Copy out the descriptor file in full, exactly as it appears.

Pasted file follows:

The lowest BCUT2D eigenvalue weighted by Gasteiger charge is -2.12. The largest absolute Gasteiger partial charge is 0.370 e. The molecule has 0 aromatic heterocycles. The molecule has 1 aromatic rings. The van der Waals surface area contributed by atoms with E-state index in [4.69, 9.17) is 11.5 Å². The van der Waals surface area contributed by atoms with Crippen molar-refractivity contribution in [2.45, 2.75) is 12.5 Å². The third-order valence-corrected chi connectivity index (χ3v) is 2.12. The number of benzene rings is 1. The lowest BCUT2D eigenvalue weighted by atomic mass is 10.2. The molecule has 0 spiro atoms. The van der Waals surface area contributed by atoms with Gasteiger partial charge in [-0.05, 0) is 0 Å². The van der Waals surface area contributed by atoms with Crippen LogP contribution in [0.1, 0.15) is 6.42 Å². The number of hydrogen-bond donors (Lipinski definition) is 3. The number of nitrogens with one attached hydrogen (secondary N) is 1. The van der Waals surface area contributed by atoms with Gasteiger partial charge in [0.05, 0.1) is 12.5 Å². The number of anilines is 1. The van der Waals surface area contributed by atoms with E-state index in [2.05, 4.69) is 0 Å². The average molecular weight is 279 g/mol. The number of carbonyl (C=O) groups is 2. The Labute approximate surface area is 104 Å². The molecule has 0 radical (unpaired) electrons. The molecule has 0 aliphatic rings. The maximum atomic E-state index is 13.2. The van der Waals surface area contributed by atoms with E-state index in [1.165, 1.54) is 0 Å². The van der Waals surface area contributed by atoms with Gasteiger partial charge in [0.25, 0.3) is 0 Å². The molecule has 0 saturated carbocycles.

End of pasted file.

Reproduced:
The lowest BCUT2D eigenvalue weighted by Gasteiger charge is -2.12. The largest absolute Gasteiger partial charge is 0.370 e. The molecule has 0 aromatic heterocycles. The molecule has 1 aromatic rings. The van der Waals surface area contributed by atoms with E-state index in [4.69, 9.17) is 11.5 Å². The van der Waals surface area contributed by atoms with Crippen molar-refractivity contribution in [2.45, 2.75) is 12.5 Å². The third-order valence-corrected chi connectivity index (χ3v) is 2.12. The number of benzene rings is 1. The lowest BCUT2D eigenvalue weighted by atomic mass is 10.2. The molecule has 0 spiro atoms. The van der Waals surface area contributed by atoms with Gasteiger partial charge in [-0.05, 0) is 0 Å². The van der Waals surface area contributed by atoms with Crippen LogP contribution in [0.1, 0.15) is 6.42 Å². The number of hydrogen-bond donors (Lipinski definition) is 3. The number of nitrogens with one attached hydrogen (secondary N) is 1. The van der Waals surface area contributed by atoms with Gasteiger partial charge in [0.05, 0.1) is 12.5 Å². The number of anilines is 1. The van der Waals surface area contributed by atoms with E-state index in [2.05, 4.69) is 0 Å². The average molecular weight is 279 g/mol. The number of carbonyl (C=O) groups is 2. The Labute approximate surface area is 104 Å². The molecule has 0 radical (unpaired) electrons. The molecule has 0 aliphatic rings. The maximum atomic E-state index is 13.2. The van der Waals surface area contributed by atoms with E-state index in [1.165, 1.54) is 0 Å². The van der Waals surface area contributed by atoms with Gasteiger partial charge in [0.25, 0.3) is 0 Å². The molecule has 0 saturated carbocycles.